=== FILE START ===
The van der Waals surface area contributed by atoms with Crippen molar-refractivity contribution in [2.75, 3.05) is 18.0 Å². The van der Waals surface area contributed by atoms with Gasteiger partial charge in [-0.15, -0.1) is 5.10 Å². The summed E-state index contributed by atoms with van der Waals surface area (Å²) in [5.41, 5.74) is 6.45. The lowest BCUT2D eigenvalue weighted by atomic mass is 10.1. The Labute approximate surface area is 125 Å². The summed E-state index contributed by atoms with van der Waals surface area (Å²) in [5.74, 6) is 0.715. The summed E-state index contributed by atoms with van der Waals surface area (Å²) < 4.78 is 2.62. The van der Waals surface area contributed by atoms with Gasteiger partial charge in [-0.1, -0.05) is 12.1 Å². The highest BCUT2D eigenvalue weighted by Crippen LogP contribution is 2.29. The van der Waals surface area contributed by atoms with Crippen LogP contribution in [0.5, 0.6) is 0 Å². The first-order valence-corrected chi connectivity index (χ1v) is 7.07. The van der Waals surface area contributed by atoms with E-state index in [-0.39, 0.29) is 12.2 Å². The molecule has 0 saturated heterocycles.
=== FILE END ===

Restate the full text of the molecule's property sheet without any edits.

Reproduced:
The van der Waals surface area contributed by atoms with Crippen molar-refractivity contribution in [2.75, 3.05) is 18.0 Å². The van der Waals surface area contributed by atoms with Gasteiger partial charge in [-0.15, -0.1) is 5.10 Å². The summed E-state index contributed by atoms with van der Waals surface area (Å²) in [5.41, 5.74) is 6.45. The lowest BCUT2D eigenvalue weighted by atomic mass is 10.1. The Labute approximate surface area is 125 Å². The summed E-state index contributed by atoms with van der Waals surface area (Å²) in [5.74, 6) is 0.715. The summed E-state index contributed by atoms with van der Waals surface area (Å²) < 4.78 is 2.62. The van der Waals surface area contributed by atoms with Gasteiger partial charge in [-0.1, -0.05) is 12.1 Å². The highest BCUT2D eigenvalue weighted by Crippen LogP contribution is 2.29. The van der Waals surface area contributed by atoms with Crippen LogP contribution in [0.5, 0.6) is 0 Å². The first-order valence-corrected chi connectivity index (χ1v) is 7.07. The van der Waals surface area contributed by atoms with E-state index in [-0.39, 0.29) is 12.2 Å². The molecule has 0 saturated heterocycles.